We must support vulnerable children and communities who do not have equitable access to education to reduce the widening equity gap.
Written by Eric C Abrams, Chief Inclusion Officer, Stanford University Graduate School of Education
As part of our ‘GEC Manifesto for Education in Practice’ article series, Eric C Abrams explores the manifesto point: We must support vulnerable children and communities who do not have equitable access to education to reduce the widening equity gap.
We live in interesting times. The Covid-19 pandemic has drastically changed all of our lives. In the United States - and much of the rest of the world - we hear calls for racial justice and equity that are as loud as any in memory. In India, we see a decrease in religious tolerance. In Russia, we see a nation convulsed by protest as an authoritarian regime clings to power. China is slowly squeezing out free speech in Hong Kong, and religious freedom for the Uighur people. And around the world, we see an increase in authoritarian behavior from governmental leaders.
In times like these, with challenges all around us, it’s easy to lose sight of the most vulnerable - but perhaps that is exactly where our focus should be. Children around the globe have suffered mightily over the course of the past year: disrupted schooling, economic insecurity, lost opportunities for group activity and the fraying of social networks have contributed to something of a mental health crisis for the world’s youth. This crisis is exacerbated by poverty and inequality.
Few would say that online instruction for children is a perfect substitute for school. But at least kids with the means to participate in online instruction are getting something. What about kids without high-speed internet access - or internet access at all? What about those who live in homes without computers?
I write from my home in California. In late February 2020, just before the pandemic hit full force, the Public Policy Institute of California predicted that public school enrollment in our state would decline by 7% from 2020 to 2030 (source: Declining Enrollment in California Schools.) In the last year alone, however, California public school schools lost 155,000 students - a decline of 2.5% in one year. Due to the arcane methods used to determine school funding, this has a significant negative impact on the financial picture for school districts; declining enrollment leads to fiscal stress, as state funding is tied to the number of students served.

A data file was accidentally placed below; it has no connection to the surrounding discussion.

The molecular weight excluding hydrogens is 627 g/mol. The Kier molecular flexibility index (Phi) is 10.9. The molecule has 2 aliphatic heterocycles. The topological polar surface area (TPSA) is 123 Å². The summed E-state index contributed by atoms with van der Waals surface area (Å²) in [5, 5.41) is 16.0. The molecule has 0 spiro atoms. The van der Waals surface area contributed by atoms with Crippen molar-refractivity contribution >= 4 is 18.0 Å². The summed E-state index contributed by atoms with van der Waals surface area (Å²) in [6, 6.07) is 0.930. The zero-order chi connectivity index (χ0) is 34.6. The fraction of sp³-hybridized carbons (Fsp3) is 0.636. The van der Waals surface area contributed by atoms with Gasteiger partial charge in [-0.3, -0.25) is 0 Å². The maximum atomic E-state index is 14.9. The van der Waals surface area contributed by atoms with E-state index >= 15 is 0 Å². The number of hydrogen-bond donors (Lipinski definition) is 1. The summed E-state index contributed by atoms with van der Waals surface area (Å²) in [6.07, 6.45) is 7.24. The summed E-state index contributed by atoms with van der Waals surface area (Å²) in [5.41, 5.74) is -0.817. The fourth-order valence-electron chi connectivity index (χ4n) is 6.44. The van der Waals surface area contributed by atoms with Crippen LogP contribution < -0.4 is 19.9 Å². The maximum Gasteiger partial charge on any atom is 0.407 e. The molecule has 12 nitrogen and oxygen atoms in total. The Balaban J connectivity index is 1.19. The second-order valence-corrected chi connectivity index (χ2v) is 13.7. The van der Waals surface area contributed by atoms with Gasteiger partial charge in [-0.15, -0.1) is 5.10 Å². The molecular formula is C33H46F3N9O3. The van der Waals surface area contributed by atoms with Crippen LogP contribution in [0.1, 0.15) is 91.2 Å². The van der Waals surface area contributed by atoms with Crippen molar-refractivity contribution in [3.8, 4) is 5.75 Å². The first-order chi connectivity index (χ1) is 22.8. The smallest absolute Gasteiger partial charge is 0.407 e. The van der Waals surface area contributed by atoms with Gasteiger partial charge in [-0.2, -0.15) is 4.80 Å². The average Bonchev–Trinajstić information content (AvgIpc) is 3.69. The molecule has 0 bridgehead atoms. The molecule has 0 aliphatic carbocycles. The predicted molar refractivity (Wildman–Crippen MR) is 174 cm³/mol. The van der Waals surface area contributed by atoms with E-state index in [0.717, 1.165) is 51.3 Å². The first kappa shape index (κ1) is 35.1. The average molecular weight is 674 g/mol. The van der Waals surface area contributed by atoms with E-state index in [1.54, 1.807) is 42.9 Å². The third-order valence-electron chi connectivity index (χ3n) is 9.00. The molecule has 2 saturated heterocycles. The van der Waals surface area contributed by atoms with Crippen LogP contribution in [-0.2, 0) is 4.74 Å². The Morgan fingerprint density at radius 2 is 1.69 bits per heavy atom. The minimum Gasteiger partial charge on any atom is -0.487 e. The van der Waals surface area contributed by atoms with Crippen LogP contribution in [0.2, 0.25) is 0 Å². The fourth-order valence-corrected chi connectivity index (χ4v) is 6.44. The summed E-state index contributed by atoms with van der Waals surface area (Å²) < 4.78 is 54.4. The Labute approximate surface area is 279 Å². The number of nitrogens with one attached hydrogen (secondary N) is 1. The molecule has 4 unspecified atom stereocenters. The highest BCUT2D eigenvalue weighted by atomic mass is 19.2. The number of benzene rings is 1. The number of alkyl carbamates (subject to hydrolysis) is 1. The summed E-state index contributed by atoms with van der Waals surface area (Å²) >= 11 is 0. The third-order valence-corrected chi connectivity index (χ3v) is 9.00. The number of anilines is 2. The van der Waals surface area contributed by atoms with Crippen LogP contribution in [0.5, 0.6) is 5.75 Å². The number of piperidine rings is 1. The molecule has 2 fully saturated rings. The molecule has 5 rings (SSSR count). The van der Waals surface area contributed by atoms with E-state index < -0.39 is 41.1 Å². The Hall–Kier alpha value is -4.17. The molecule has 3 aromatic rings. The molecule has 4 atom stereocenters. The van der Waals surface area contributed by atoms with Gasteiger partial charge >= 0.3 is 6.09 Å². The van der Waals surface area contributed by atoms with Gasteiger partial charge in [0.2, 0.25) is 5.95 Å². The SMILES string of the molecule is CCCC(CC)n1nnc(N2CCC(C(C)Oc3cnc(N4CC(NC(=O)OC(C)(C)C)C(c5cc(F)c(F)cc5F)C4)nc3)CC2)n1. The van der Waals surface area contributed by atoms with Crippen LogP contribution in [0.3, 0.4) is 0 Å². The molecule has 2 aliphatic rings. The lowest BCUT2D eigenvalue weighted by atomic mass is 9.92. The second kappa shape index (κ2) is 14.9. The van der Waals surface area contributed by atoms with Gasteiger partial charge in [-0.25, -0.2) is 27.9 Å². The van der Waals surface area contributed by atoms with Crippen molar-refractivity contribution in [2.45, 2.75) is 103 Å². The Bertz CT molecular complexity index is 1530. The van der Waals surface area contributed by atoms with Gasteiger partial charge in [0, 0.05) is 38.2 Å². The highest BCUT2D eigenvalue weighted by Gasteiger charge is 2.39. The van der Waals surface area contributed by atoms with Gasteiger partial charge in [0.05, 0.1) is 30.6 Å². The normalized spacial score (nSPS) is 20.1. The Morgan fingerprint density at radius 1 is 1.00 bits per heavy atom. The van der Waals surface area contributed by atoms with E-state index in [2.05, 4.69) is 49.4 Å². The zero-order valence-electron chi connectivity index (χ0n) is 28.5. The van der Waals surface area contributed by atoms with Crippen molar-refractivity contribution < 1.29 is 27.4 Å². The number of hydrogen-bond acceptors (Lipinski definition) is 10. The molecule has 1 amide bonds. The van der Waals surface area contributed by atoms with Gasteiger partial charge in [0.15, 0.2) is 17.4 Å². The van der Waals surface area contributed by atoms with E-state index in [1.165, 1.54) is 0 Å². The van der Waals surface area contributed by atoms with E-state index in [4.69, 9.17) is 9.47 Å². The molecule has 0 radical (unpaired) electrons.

This is a tragedy in and of itself - but I’m worried about what happened to those 155,000 students. They didn’t all go to private schools; the vast majority are now out of the school system entirely. What will the future hold for these kids who have had their education interrupted - or, in some sad cases, ended prematurely?
I fear that students who have had their education interrupted will never return to the classroom. Perhaps financial pressures force children to enter the workforce earlier than they otherwise would. Others may have new familial responsibilities; with in-person education shut down, some families may have been forced to pull older children from school in order to serve as caretakers of younger children.
Mind you, this is in California - a state with vast wealth, numerous world-renowned institutions of higher education, and political leadership that professes to care about education for all. What is the story in less well-resourced places?
I believe our future needs us to think creatively and globally about how to provide educational resources to those who have been left behind. The girl who could someday find a cure for cancer may be caring for younger siblings in a Los Angeles barrio - how do we ensure that she gets the education she needs to reach her full potential? The boy who might someday lead a global political movement based on equity and love for all might be languishing in a shantytown outside of Soweto - how can we give him the tools he needs to share his vision with the world?
Existing educational structures and institutions can be leveraged to assist in this effort. Perhaps this is a chance for schools to shed some of their more rigid structures, and allow community members who don’t fit the typical 5 to 17 year old demographic to take advantage of educational opportunity. Perhaps this is the moment when community based and indigenous ways of knowing can co-exist with traditional schooling.
We live in interesting times. A society that doesn’t provide educational opportunities for all, that fails to take advantage of the skills and talents of all of its citizens will surely collapse. I hope that we use the opportunities and creativity created by the interesting times that we live in to create a more equitable future for all.